RFID Tagging for Multi-brand Vendors: When Source Tagging is not an Option

As RFID deployment increases also among smaller companies, the process of RFID tagging items has become a hot topic. The first large scale RFID implementations in the retail industry were done by multinational fashion and apparel companies, like Zara, Nike, Levi Strauss & Co., and H&M. Also Walmart invested heavily in RFID at an early stage.

Large retailers commonly utilize in-factory source tagging where pre-tagged items are shipped to the Distribution Centers (DCs) and stores with the RFID tag attached. Source tagging is the application of tags at the source, the supplier or manufacturer, instead of at the retail side of the chain.

For smaller vendors selling multi-brand garments, source tagging is not a feasible option. However, not being able to source tag doesn’t mean that a company cannot affordably implement RFID into its operations.


How difficult is it for multi-brand vendors to RFID tag their items? 

RFID enables a better customer experience, and increased sales as each item can be tracked and traced on a single item level. RFID is a sensor technology that uniquely identifies items. When a tag is assigned to an item, each item gets a unique identity. According to studies at the University of Arkansas, RFID’s advantages stem from one core value:

Superior inventory accuracy leads to a reduction in out of stocks and markdowns, reduced buffer stock and re-order thresholds, reduced shelf space per SKU, and better customer service.

Sounds great, but how can you realistically deploy RFID tagging in your business? Let’s take a look at the options for multi-brand vendors that want to implement RFID. Maybe you are interested in implementing an RFID system for your business, but you are concerned about a potentially complicated or unaffordable tagging procedure. It is true that all of your items will need to have an RFID tag, but there are numerous solutions to tagging your items, so companies of any size can find a solution that works for them. There are affordable options whether you do it yourself or you have it done before your inventory hits stores. Read on to learn about your options.


Choosing the right RFID tag

Before you start to tag your items, you need to choose which tag is the most suitable for your needs. There are different RFID tags on the market. To find the best tag, you need to pay attention to:

  • Item surface (metal, textile, liquid, paper, etc.)
  • Circumstances at the location, such as layout, the material of furniture or structures, and temperature
  • Cost structure: are you tagging chocolate bars or luxury items?

Tag manufacturers often deliver UHF RFID tags with a unique, randomized number on the EPC memory bank. However, there are also shipments where each tag has the exact same EPC number. If an EPC number is not unique from the manufacturer, the tag needs to be encoded with a unique number. Only then it can be deployed.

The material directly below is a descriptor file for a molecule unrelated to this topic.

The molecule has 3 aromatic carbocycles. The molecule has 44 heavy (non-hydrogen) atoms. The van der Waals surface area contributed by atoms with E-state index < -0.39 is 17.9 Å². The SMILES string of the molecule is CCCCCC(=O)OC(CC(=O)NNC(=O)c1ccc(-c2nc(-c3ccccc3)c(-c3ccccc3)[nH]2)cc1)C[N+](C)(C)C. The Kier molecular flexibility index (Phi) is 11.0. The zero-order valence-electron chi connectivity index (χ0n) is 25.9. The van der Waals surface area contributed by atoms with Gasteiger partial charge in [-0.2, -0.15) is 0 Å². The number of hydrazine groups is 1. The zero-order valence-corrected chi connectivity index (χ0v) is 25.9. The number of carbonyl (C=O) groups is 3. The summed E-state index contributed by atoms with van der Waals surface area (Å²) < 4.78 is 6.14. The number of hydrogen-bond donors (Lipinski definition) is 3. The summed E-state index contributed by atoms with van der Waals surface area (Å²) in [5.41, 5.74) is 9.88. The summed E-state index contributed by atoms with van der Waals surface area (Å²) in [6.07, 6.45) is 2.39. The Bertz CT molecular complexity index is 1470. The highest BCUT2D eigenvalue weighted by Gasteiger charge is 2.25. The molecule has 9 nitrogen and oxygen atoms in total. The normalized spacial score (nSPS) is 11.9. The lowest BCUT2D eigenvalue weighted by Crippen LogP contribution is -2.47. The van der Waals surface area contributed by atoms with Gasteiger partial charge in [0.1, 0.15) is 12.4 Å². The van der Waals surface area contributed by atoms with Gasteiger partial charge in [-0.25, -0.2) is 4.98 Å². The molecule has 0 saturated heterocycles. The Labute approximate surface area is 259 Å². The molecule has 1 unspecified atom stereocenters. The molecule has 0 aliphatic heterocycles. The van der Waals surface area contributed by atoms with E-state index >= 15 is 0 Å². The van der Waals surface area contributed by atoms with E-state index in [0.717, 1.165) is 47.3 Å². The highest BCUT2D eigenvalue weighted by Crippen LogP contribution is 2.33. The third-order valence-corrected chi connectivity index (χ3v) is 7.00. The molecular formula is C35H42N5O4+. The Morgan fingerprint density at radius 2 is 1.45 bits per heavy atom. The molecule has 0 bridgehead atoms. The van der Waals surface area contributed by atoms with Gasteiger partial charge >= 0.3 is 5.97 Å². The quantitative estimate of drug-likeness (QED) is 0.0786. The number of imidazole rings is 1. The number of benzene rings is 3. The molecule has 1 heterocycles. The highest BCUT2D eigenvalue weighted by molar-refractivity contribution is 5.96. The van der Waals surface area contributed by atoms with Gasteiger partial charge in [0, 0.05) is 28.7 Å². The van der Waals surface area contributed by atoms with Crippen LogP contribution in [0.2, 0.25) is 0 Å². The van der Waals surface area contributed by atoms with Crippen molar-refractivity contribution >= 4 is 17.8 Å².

What does it take to tag items when deploying RFID?

Tagging procedures are surprisingly flexible and can be done efficiently on small or larger scales, depending on your needs.

  • For example, in some stores tagging is done in the backroom by store staff. It can be as easy as attaching RFID enabled price tags. If you already print your own price tags, this is probably a good solution for you as you can directly integrate the tags yourself. This is the route that many small and midsize businesses take. Take the example of Tara – Espen Dronsett, a smaller retail store in Olso. The company was tired of the time consuming and low accuracy task of manual inventory and wasn’t big enough for source tagging.
Implementing RFID technology served two concrete purposes: less manual work and higher stock accuracy. Retail stores use RFID technology to keep track of their stock. Items are tagged at arrival at the store. This is done with the help of RFID printers.
  • Smaller vendors might alternatively have tagging stations with pre-encoded tags custom made for a small assortment that staff can easily tag independently in their backroom. This option suits small multi-brand vendors as well.
  • For some larger operations, it could be done at a mid-point. Mid-point tagging is usually done in a central warehouse where the items are tagged before being sent out to stores. In this scenario, the options are having your own staff tag products or having an external service provider to do the tagging for you. Walgreens is an example of a multi-brand vendor that deployed RFID tagging at distribution centers:
The system keeps Walgreens from spending time and money handling products shipped to the wrong store, and it eliminates paperwork and bar-code scanning from the loading process… Walgreens said in a statement that it’s an effort to “revolutionize” the company’s distribution center systems and processes “to drive significantly higher efficiency, accuracy, and ultimately higher margins.
  • Some large companies own the value chain where tags are integrated automatically at the factory. According to RFID Journal,